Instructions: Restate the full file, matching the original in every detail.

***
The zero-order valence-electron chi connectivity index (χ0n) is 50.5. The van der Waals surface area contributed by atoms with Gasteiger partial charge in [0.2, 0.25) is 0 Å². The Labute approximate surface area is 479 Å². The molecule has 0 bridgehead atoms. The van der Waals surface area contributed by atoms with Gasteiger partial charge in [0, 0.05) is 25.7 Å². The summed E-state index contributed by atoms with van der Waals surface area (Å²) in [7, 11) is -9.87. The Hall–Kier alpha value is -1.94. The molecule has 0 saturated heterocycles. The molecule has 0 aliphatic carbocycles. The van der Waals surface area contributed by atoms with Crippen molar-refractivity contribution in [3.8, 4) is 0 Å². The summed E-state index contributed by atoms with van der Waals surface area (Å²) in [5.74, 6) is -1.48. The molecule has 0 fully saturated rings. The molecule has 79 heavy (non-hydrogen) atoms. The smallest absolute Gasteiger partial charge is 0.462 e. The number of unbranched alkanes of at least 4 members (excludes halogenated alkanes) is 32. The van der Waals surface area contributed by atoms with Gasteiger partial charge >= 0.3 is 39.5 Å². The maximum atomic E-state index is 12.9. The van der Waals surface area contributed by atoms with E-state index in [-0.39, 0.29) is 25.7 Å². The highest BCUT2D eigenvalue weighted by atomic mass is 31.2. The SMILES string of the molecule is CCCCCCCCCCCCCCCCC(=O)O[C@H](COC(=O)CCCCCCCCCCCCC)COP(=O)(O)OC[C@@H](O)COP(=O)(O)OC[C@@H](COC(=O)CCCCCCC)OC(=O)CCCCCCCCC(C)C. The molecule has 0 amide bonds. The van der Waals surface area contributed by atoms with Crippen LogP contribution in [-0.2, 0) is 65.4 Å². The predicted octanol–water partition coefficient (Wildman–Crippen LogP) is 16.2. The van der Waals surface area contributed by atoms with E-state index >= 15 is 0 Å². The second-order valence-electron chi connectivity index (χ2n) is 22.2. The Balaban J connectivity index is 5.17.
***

The zero-order valence-electron chi connectivity index (χ0n) is 50.5. The van der Waals surface area contributed by atoms with Gasteiger partial charge in [0.2, 0.25) is 0 Å². The Labute approximate surface area is 479 Å². The molecule has 0 bridgehead atoms. The van der Waals surface area contributed by atoms with Gasteiger partial charge in [0, 0.05) is 25.7 Å². The summed E-state index contributed by atoms with van der Waals surface area (Å²) in [7, 11) is -9.87. The Hall–Kier alpha value is -1.94. The molecule has 0 saturated heterocycles. The molecule has 0 aliphatic carbocycles. The van der Waals surface area contributed by atoms with Crippen molar-refractivity contribution in [3.8, 4) is 0 Å². The summed E-state index contributed by atoms with van der Waals surface area (Å²) in [5.74, 6) is -1.48. The molecule has 0 fully saturated rings. The molecule has 79 heavy (non-hydrogen) atoms. The smallest absolute Gasteiger partial charge is 0.462 e. The number of unbranched alkanes of at least 4 members (excludes halogenated alkanes) is 32. The van der Waals surface area contributed by atoms with Gasteiger partial charge >= 0.3 is 39.5 Å². The maximum atomic E-state index is 12.9. The van der Waals surface area contributed by atoms with E-state index in [-0.39, 0.29) is 25.7 Å². The highest BCUT2D eigenvalue weighted by atomic mass is 31.2. The SMILES string of the molecule is CCCCCCCCCCCCCCCCC(=O)O[C@H](COC(=O)CCCCCCCCCCCCC)COP(=O)(O)OC[C@@H](O)COP(=O)(O)OC[C@@H](COC(=O)CCCCCCC)OC(=O)CCCCCCCCC(C)C. The molecule has 0 amide bonds. The van der Waals surface area contributed by atoms with Crippen LogP contribution in [-0.2, 0) is 65.4 Å². The predicted octanol–water partition coefficient (Wildman–Crippen LogP) is 16.2. The van der Waals surface area contributed by atoms with E-state index >= 15 is 0 Å². The second-order valence-electron chi connectivity index (χ2n) is 22.2. The Balaban J connectivity index is 5.17.